Revived Beauty

Researching aesthetic pleasure in material experience to valorise waste in design, 2015


The use of materials derived from waste is one of the most prominent means to contribute sustainable product design. However, there is a stark gap in literature concerning how people appraise such materials. In this project, I focus on the aesthetic appreciation of materials, in particular those derived from discarded raw materials, i.e. revived materials

Division of Eco-Friendly Materials

Division of Eco-Friendly Materials

In a first attempt to find general principles for aesthetic pleasure in material design, universals from the aesthetic principle unity-in-variety were inter-sensorial investigated during two studies. In the first study I explored how different visual and tactile qualities interrelate with each other in a similar or contradictory way in material appraisals. In a second study I used these findings to manipulate two revived materials, i.e.  Ecovative (a mycelium based material) and Goodhout (based on coconut fibres).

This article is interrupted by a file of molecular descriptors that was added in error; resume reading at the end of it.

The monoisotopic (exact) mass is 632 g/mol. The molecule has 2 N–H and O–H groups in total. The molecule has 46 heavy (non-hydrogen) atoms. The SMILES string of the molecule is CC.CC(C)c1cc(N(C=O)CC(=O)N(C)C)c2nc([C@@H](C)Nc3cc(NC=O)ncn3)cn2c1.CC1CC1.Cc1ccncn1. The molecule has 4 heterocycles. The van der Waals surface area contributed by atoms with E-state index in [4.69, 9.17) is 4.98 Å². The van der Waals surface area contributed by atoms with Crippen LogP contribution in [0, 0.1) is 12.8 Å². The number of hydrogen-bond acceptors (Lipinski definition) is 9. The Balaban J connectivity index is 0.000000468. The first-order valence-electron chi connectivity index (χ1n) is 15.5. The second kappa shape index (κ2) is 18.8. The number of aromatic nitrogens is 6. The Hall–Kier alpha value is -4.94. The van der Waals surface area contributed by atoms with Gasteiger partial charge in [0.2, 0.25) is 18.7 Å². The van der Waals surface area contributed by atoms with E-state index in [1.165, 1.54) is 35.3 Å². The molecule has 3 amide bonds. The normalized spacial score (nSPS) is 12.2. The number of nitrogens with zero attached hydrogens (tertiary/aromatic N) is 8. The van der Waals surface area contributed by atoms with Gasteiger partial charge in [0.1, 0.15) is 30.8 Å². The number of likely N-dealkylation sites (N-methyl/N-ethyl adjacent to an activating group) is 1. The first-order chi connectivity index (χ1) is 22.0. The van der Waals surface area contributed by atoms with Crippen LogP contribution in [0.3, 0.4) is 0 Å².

The outcomes of both studies were slightly ambiguous, but can be explained as following: Due to unfamiliar characteristics of materials we might dislike them; yet when this elicit positive surprise at the same time, we tend to like the material. Since revived materials are new unfamiliar materials to many of us, positive surprise could be the right design strategy to adapt in order to make them accepted by the end users.

The ultimate aim of this project was to support designers in understanding the experiential qualities of revived materials, because I believe that improved aesthetic qualities of such materials can help valorise these materials among a wider public.

Table of Revived Materials

Table of Revived Materials

Crated samples with different tactile and visual qualities

Crated samples with different tactile and visual qualities